Hiroshige is best known for his landscapes, such as the series The Fifty-three Stations of the Tōkaidō and The Sixty-nine Stations of the Kiso Kaidō; and for his depictions of birds and flowers. The subjects of his work were atypical of the ukiyo-e genre, whose typical focus was on beautiful women, popular actors, and other scenes of the urban pleasure districts of Japan’s Edo period (1603–1868). The popular Thirty-six Views of Mount Fuji series by Hokusai was a strong influence on Hiroshige’s choice of subject, though Hiroshige’s approach was more poetic and ambient than Hokusai’s bolder, more formal prints. (Wikipedia)
As a child, I collected the little cards with Japanese prints that came in ochazuke (breakfast rice soup sprinkles). The compositions were asymmetrical (diagonals!), the illustrations imaginative, and the colors shifted elegantly from the blunt American palette – the inks both vibrant and subtle. I loved them. I knew about Japanese artworks before I knew about the European impressionists who were so inspired by them. I knew the Japanese works so well that the impressionists seemed clumsy and heavy handed compared to the delicate craftsmanship of Japanese artists. Eventually the influence grew conduits in my mind, and I came to appreciate and enjoy both. (More on Japonisme soon.)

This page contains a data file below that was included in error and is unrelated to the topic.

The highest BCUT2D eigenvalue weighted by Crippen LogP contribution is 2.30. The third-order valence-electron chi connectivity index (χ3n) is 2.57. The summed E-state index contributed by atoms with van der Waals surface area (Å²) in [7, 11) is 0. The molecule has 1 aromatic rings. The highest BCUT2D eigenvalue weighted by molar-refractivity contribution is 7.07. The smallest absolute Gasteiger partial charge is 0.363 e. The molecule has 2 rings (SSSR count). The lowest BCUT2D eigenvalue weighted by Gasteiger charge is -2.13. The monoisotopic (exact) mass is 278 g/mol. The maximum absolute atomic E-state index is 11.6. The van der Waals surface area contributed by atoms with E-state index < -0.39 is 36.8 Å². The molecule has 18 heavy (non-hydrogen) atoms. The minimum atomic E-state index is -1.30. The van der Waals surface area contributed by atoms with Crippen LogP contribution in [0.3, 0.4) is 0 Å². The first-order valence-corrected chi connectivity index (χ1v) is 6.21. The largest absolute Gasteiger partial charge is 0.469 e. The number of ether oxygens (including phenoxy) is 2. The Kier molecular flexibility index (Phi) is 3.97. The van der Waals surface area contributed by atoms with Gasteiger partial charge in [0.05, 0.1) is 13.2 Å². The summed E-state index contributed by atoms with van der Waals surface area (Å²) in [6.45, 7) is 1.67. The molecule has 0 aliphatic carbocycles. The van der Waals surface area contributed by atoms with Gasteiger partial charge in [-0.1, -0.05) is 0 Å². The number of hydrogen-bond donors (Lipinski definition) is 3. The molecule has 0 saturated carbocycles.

Below is a collection of Hiroshige prints featuring rain. The plants outside my window may be different, and my neighbors don’t wear yellow hats, but the rain looks much the same.